If you have been around the Church for a while, you will not read Psalm 103 verse 1 without singing it. Depending on how you sing it will determine either how old you are or how long you’ve been around the Church. Some of you read it as sung in 10,000 Reasons by Matt Redman, but what I hear is this:
Psalm 103 is a praise psalm, and unlike many other psalms, it never waffles into lament. Today we’re just praising God for His greatness!
I love how one writer described this Psalm,
“The language of praise dominates the opening (vv.1–2) and the closing (vv. 20–22), whereas the main body of the hymn describes the Lord in terms of what He has done and who He is. At some point, the person who praises must endow the vocabulary of praise with content. We can praise God without using the special language of praise, but we cannot long maintain the genuineness of that language without relating His being and works. In fact, the form is validated by the content. It is the relationship between liturgy and gospel. The gospel validates liturgy, not vice versa.” (An Introduction to OT Poetic Books, Bullock, 151)
If you hang around Center Point for a while you’ll hear us describe a model of prayer referred to as the A.C.T.S. prayer. It stands for adoration (describing God’s greatness), confession (agreeing with God that your sin is wrong), thanksgiving (thanking God for His blessings), and supplication (strategically praying for yourself and others). If you’re ever unsure what to say as you pray prayers of adoration, today’s psalm is a great start.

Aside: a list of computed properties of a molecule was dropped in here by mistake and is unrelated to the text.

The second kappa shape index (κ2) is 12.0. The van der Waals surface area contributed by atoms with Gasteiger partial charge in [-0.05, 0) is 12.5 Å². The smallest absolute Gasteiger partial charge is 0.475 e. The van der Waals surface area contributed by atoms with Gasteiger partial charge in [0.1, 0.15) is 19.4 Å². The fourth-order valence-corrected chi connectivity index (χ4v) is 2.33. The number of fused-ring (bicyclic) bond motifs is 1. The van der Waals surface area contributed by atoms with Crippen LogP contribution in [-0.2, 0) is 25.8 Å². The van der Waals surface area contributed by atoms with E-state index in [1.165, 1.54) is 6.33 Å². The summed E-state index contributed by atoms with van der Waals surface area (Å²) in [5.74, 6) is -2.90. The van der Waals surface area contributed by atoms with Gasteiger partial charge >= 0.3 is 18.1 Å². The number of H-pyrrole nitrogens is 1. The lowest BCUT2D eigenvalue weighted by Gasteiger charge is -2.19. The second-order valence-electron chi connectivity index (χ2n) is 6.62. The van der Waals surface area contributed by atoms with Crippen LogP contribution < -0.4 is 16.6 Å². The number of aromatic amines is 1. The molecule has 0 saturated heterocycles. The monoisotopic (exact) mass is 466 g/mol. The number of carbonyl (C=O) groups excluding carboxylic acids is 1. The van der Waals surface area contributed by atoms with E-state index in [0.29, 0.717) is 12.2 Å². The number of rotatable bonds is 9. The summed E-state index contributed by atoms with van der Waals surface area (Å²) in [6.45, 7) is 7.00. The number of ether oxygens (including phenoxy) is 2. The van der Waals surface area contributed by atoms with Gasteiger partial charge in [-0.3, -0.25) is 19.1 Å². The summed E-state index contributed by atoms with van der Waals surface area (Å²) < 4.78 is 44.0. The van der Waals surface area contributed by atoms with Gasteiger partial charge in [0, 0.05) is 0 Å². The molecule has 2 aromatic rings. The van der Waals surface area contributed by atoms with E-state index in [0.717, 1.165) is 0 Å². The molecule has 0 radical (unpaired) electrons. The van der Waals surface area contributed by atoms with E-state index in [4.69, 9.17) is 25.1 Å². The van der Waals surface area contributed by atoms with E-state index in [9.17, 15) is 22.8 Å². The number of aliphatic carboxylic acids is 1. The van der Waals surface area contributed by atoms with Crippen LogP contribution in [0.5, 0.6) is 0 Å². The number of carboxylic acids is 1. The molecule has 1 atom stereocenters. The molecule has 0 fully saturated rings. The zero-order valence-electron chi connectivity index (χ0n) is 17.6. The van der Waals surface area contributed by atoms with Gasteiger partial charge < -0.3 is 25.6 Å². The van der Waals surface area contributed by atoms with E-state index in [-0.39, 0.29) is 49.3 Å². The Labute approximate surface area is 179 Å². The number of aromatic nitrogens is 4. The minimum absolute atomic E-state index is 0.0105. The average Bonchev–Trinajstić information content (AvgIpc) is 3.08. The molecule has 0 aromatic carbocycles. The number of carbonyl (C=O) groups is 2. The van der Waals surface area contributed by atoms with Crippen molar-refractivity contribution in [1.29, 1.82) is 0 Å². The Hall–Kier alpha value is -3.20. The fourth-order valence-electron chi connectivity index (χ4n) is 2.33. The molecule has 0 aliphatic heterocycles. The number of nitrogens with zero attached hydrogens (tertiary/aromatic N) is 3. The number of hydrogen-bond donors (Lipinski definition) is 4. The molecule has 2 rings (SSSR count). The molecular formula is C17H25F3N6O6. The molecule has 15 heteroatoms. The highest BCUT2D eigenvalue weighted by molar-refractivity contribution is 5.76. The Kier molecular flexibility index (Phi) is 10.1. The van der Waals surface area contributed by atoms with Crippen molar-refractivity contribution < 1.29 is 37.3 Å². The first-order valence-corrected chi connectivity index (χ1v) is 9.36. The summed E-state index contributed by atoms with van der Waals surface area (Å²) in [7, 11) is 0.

The quote above rightly states that “the person who praises must endow the vocabulary of praise with content.” This means, that a person isn’t going to sustain adoration in prayer if they pray only fluff. Let’s face it, sometimes we just don’t know what to pray in the adoration phase of the ACTS method. This is not something David struggled with—just look at the verbs in verses 3–5 describing God’s actions: pardons, heals, redeems, crowns, and satisfies.
Much of Psalm 103 describes God in legal terms—God as judge. In fact, verse 9 that the NASB translates, “He will not always strive with us,” is literally using a courtroom term speaking of carrying on a legal dispute. To my ears, verse 9 doesn’t sound like a good thing, “God won’t put up with you forever!” But in reality, it means that God will not hold your guilt against you and He’s not going to stay angry with you, not because of what you’ve done, but because of his lovingkindness (hesed).
That should impact your heart! That is the difference between what the author above describes as the relationship between “gospel” and “liturgy.” Liturgy is motion without emotion. That’s an easy trap to fall into. If, when we pray, we do so as a check box because it is something we “ought” to do, then that may be the trap of liturgy. If you find yourself saying the same prayers of adoration day after day, not in the sense of the persistent widow (Luke 18), but because you’ve run out of things to say, then that may be the trap of liturgy.
Instead of liturgy, let our hearts become so overwhelmed by the greatness of God that we find new words to describe His majesty. Take some time today to reread this psalm and adore the Lord. Whether you worship with Matt Redman or Bill Gaither, let today be a day of praise.
By: Tyler Short — Connections Ministry Associate